Published January 1, 2023
by Hugo Ndlovu
(Johannesburg, Gauteng Province, South Africa)
Boys don't cry, they say.
To weep is to be weak, so the tears never run down our face.
Held back and pent up with eyes swelled up, they never find an escape.
The message echoed is, don't you dare show that you're hurting
or you'll be crucified for wearing your heart on your sleeve.
Like we should be immune to what we feel.
Like to suppress is to be strong, and vulnerability is feeble.
So we shut down to sensitivity in response,
unaware that we disconnect to everything around us, as a consequence.
We safeguard our manhood every opportunity we can,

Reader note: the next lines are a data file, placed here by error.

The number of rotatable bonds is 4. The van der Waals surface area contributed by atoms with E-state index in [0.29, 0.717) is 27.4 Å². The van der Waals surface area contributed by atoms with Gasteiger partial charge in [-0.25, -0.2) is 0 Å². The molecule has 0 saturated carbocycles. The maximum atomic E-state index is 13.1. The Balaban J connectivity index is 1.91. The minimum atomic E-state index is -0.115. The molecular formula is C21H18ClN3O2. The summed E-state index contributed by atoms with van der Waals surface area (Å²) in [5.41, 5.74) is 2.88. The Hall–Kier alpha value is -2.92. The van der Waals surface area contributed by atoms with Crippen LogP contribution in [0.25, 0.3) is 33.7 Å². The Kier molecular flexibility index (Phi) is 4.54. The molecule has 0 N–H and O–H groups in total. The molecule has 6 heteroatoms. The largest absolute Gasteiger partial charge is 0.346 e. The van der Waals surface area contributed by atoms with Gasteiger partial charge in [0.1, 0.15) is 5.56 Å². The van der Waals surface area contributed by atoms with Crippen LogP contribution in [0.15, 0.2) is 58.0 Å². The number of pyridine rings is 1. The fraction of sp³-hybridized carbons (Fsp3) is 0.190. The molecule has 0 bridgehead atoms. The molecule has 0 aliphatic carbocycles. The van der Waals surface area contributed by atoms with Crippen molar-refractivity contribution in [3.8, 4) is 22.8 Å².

and we repress what comes naturally like we don't feel pain.
And wonder why when it comes to women, we simply cannot relate.
We paint everything feminine with this fragility that's debilitating,
as if it's some ailment that will bring us to our knees.
So we run from it and hide it deep down so that it never shows up.
The same way we hold back tears, fears of being ridiculed if they spill from our eyes,
and then we're deemed not manly enough.
Hugo Ndlovu: I am a 27-year-old Candidate Attorney with an LLB degree from the University of Johannesburg. I have a keen interest in writing and love reading too. I desire to publish books in different genres like poetry, fiction, and non-fiction.
This poem is included in Poetry World #5, published in the Wax Poetry and Art Library.
Previously published in South Africa Poetry Magazine:
by Zama Madinana
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